Plod along quietly, but with determination. Promotion will surely follow.

We are none of us perfect; try to do right as nearly as you possibly can and you will profit. To neglect means disappointments.

If you wish to bring up a good girl, teach her to be useful.

If you wish to be the possessor of a model daughter, teach her the value of work; all other accomplishments should be subordinate issues, but are very commendable features if connected with common sense ideas.

Common sense should be the first principle in the make-up of a young woman, and it is only obtained while learning the rudiments and duties to manage a home; and a home of contentment is only where such a supreme being, commonly called wife, predominates.

Teach your daughters to be deserving, have them learn to appreciate, to be sincere and you will encourage a better class of young men.

Let them grow up in idleness, teach them to despise labor, let them depend upon someone for a continuously happy time, and you will cultivate the good-for-nothing young man.

Do not let them expect to marry a worthy man unless they show themselves to be worthy. The laws of nature will not permit otherwise.

Honor the man of toil. To snub him shows ignorance and bad breeding.

Neither good looks nor fortune should figure as a drawing card. Nothing but virtues embodied in the knowledge of common sense will conquer.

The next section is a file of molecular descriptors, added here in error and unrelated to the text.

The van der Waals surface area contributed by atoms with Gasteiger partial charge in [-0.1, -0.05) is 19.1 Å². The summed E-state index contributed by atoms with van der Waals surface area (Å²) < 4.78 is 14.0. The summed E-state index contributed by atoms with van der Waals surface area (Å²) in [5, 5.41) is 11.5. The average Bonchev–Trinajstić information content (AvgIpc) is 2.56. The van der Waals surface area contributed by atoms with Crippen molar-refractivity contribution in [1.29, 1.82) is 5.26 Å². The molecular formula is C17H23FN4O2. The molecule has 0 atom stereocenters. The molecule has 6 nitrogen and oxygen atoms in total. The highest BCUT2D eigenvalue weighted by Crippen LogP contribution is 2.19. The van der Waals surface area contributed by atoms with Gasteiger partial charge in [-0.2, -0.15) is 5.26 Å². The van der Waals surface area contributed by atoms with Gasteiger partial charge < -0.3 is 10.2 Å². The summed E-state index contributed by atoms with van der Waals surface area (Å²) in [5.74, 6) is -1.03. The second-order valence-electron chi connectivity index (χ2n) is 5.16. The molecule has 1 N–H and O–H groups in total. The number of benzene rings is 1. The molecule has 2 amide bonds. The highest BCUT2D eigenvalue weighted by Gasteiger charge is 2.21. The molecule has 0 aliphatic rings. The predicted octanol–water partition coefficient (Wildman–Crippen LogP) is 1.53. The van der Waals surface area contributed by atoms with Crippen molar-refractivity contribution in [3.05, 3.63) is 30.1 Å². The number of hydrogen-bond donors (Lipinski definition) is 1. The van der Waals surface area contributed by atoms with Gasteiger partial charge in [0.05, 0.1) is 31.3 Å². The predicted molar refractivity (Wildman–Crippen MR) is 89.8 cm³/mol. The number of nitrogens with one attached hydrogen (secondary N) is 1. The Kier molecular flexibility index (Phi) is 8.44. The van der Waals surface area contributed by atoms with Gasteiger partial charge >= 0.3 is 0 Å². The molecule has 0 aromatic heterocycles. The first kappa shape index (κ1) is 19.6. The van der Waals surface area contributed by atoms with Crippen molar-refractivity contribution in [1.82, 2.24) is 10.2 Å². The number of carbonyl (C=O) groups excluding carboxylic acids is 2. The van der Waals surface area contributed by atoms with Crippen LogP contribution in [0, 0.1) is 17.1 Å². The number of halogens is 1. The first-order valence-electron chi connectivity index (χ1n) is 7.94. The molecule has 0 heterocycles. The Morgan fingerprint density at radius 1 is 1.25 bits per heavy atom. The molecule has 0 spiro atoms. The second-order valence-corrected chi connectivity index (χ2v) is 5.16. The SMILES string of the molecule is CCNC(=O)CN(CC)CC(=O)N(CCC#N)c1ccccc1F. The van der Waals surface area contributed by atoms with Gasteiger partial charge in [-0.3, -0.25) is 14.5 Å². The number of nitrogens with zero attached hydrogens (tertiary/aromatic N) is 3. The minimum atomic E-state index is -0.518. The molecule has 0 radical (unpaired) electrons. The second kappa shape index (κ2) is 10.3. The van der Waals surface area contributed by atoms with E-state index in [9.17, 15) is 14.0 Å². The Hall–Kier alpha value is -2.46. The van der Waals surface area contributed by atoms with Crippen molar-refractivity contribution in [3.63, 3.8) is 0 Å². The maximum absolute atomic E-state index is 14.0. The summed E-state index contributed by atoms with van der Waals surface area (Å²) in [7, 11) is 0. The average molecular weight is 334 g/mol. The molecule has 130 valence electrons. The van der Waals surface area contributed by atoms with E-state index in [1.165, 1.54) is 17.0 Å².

Virtue prevails Where beauty fails.

Nor will riches easily won maintain comforts and satisfaction which only true merit will reward.

To be occupied encourages health and thrift; with self-denial—self-respect and happiness.

To be idle invites ills of many kinds; it breeds discontent, engenders poverty and brings misery—and as the wheels of commerce are continuously turning around, the rich becoming poor and the poor becoming rich, the importance of acquiring the knowledge of common sense should not be so woefully neglected.

Try not to accumulate wealth, but exert your talents in promoting your children to become self-reliant and you will have endowed a legacy which means more than untold fortunes to them, a consolation to the parent and a blessing to the community at large.

The poorest boys and girls in the world are those not taught to work.



October, 1897.

THE END